Simon was granted the prize in financial matters for his examination into the interaction inside monetary associations. Fast forward to 2021, and the Internet is sometimes summed up as a whole with the phrase attention economy, and the expression arguably was begotten by therapist, market analyst, and Nobel Laureate, Herbert Simon. In a compelling book, Administrative Behavior (1947), Simon tried to supplant tradition, demonstrating—in an idea—a methodology that perceived different components.
As I understand the industry of Big Tech, in 2021, web designers often work on websites that advertise banners for revenue.
A phone call this week, the two of us in a small Canadian town, surprised me with the news that a downtown building, closed since 2018, had burned to street-level. An active Internet user, who has a blog that shows ads to readers, recounted what happened in his blog.
I am sorry that the building burned down, but that I was quickly clued up by social media, I am happy to indulge in feeling is the bee’s knees.
If you don’t know a lot about data privacy, and you wonder how your web searches seem to translate into similar ads on websites you use, it is because you have been observed searching, and advertisers wish to help you spend your money. There are steps you can take to reclaim data privacy, but you should be aware of where and what you do on the Internet, so that you can own your progress, if you liken browsing the Internet to, say, an adventure game.
I’ve thought about data privacy before. Facebook has had a scandalous history of data privacy betrayals, as when they employed Cambridge Analytica to help them unfairly sway the result of the 2016 run for the White House. The effort to cheat didn’t succeed, but the vote was a very narrow divide.
The deceit delivered by Cambridge Analytica led a giant blow to Facebook’s reputation, and was very hard on Facebook users. Cambridge Analytica had been trying to manipulate voters into thinking as the manipulative computer firm was paid to lead people to think.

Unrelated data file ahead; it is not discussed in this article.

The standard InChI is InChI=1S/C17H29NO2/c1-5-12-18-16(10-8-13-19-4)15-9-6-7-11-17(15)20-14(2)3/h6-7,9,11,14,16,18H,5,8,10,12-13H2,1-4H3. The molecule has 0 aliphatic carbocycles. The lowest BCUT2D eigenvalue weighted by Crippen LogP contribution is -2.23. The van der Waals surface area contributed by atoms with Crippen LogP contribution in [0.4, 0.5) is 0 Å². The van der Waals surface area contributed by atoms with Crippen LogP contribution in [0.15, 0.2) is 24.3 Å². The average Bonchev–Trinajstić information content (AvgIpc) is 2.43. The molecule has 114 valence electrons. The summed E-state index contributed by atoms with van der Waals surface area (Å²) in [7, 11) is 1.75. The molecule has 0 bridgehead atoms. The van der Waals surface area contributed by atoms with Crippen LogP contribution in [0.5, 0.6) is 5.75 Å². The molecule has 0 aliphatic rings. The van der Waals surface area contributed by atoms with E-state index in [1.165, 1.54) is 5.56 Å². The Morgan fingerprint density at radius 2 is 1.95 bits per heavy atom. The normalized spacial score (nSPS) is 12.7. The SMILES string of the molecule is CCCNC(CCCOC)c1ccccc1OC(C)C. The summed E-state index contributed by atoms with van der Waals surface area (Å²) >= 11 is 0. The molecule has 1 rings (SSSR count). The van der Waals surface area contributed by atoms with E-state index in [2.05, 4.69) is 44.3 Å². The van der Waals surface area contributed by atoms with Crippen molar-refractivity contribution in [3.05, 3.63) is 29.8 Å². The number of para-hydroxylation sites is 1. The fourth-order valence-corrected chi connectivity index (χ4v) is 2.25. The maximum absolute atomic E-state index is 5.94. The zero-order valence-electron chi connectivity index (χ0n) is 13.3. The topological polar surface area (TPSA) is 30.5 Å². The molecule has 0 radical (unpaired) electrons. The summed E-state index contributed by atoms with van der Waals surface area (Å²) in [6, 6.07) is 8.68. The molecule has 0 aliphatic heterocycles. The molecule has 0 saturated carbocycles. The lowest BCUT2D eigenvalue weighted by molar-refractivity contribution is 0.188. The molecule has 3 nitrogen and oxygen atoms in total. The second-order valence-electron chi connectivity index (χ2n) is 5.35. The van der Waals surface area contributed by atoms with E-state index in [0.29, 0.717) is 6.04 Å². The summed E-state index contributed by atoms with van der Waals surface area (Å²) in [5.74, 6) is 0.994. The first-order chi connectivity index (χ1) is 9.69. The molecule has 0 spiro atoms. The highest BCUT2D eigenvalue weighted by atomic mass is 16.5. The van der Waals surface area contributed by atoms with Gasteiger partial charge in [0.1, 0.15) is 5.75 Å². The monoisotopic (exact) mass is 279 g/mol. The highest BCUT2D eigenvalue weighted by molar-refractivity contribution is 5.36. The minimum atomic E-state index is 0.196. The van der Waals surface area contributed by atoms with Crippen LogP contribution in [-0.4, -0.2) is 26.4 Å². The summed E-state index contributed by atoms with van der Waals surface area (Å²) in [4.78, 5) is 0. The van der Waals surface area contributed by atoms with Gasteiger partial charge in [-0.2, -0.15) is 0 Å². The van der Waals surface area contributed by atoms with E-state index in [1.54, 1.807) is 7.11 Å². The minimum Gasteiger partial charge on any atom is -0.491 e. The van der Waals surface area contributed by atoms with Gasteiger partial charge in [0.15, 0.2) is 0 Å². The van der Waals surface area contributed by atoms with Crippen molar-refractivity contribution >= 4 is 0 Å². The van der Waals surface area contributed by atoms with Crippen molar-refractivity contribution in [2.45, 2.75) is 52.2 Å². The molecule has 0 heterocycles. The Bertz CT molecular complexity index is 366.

Many computer users, you probably know, use VPN technology to disguise their location, by relaying their decisions on the Internet through a route that presents a fake location that an uninformed spy might take as your actual physical location (and not the location that you have).
Another retrofitting solution is to use a software scan, like Superantispyware, to detect tracking cookies, which show you ads that have targetted your behaviour on the Internet. Superantispyware deletes those cookies and shakes that control the advertisers have on you.
⦁ Getting personal
Something as simple as resolving to speak honestly can have profound and upbeat results. Herbert Simon was a therapist–I spoke with more than one caseworker when I was living out my twenties, and what guidance they provided, I still remember things they said to me, to this day, years later.
Inspired by those, like Rick and Tony and Pam, I am for this post listing what might help “counsel” individuals who are perhaps new to the attention economy, so they are not shorted by their own expectations.
⦁ Observations about the world (propelled by Herbert Simon)
Nature is flourishing
We have enhancements in medication
Significant development is happening all the time
Expanded digitalization is happening just as fast
Distant, working, is a clear reality
Enhancements in instruction abound
Another gander, at the powerless and oppressed individuals from our general public, needn’t give us pause
Promising circumstances favour us
Co-operation and social support enable us
Co-activity and social help assist us
Picking who is imperative to us is a potential reality
Working on psychological wellness through helping other people is good for your wellbeing
Collaborations between regular citizens (not government nor police) is becoming a mainstay
Feeling of appreciation might be a new unique norm
Discovering delight has never been more possible
Having an effect is, straight up, a reality
The world is a strange and wonderful place. When you consider, for example, co-activity, you might reflect that every person is truly an individual, and many people have talents that really help highlight other people’s strengths. While there are of course powerless and oppressed individuals, if you can get a smartphone and learn how to effectively use it, you are as powerful an individual as ever walked the Earth, in some regards.